Olympus PEN Mini E-PM2 review
There's a lot of choice in Olympus's Pen range. The E-PM2, also known as the Pen Mini, is the baby, and smallest, model of the company's compact system camera range.
But small size doesn't mean small features; like both the E-PL5 and even top-tier OM-D E-M5 cameras the E-PM2 comes loaded with a proven 16-megapixel sensor to complement its interchangeable-lens Micro Four Thirds mount.
Is the sequel that rare breed that's better than the original, and perhaps more importantly for buyers with sights fixed on the Pen range, is there space for the E-PM2 when it lies so closely to the E-PL5's features?
Why hello, good looking. Simple yet elegant, we're rather taken by the E-PM2's looks, although its plasticky finish lacks the premium refinement of the higher-up-the-range models, as is to be expected at this £500 price point.
As the baby of the group, the Mini's focus is on simplicity. For example there's no main mode dial on the body. Instead the rear touchscreen can be used to select through the shooting modes - from auto to scene, as well as all the usual manual options, among others - using either the power of touch or the rear d-pad control.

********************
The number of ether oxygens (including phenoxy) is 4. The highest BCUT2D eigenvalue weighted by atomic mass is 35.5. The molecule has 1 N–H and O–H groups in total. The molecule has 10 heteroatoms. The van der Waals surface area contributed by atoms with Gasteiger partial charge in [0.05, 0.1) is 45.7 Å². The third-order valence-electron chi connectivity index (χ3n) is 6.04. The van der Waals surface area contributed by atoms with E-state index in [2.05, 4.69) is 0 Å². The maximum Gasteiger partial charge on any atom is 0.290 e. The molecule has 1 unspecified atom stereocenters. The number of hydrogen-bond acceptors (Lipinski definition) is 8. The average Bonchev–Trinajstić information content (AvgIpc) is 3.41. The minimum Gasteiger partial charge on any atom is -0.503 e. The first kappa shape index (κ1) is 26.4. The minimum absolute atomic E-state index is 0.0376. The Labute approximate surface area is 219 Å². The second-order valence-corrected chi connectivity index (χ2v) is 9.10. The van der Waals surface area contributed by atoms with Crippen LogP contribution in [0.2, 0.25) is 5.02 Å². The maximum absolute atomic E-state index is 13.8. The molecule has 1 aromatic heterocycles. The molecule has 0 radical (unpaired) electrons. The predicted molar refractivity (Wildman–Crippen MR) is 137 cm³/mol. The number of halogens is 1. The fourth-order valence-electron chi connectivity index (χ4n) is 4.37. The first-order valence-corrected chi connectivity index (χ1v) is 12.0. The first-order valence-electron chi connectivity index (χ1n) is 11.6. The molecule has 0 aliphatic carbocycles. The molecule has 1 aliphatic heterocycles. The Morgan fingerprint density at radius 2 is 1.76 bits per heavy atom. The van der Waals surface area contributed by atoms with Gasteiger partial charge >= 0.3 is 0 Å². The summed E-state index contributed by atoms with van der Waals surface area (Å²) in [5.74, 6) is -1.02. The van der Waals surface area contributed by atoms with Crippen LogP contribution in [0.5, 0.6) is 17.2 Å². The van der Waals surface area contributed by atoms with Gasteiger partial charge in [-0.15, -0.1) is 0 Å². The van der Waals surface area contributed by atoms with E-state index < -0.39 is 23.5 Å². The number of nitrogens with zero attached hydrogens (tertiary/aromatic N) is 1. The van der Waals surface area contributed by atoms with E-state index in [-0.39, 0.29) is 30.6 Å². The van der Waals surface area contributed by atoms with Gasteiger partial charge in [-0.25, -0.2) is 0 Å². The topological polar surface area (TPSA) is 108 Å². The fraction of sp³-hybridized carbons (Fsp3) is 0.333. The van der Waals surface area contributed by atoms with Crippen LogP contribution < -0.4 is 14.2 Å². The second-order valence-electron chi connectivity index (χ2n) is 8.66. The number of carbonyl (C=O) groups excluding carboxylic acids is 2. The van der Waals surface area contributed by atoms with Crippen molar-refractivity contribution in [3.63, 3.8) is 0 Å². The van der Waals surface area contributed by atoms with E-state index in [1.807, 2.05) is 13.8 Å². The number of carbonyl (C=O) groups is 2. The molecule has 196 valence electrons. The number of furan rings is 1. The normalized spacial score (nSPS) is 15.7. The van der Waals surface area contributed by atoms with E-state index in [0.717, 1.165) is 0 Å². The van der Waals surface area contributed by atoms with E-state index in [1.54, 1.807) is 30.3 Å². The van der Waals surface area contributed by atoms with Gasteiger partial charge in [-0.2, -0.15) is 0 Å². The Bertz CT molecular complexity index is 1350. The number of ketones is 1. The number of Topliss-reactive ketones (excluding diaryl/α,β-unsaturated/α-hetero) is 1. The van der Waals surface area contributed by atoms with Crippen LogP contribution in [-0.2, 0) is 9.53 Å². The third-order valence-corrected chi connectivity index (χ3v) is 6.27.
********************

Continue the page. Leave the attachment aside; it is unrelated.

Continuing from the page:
There are fewer dedicated buttons on board compared to the E-PL5 too. No autofocus type or zoom keys are to be found on the rear which, while this is unlikely to matter for point-and-shoot users, does slow down the user experience a little.
The original Pen E-PM1 was a smooth-fronted fare, something that the E-PM2 has fixed up with the addition of a small, protruding front grip. It's not removable, and just like the body is also plasticky, but makes holding the camera more practical than its predecessor.
The latest Pen model also sticks to Olympus's apparent no built-in flash policy. There is a hotshoe-mountable one included in the box, but we think that the baby of the group should, considering its target audience and outlook, have one built into the body. Not necessarily a major biggie, but as the flash utilises the hotshoe and rear accessory port it won't be possible to use both the flash and the optional electronic viewfinder (sold separately) should you happen to splash out on the eyepiece upgrade.
In use there's no real difference between the E-PM2 and the E-PL5 cameras, except that the Mini's rear screen is fixed rather than mounted on a vertical tilt-angle bracket.
But otherwise that's good news: the E-PM2's improved autofocus system is nippier than its predecessor.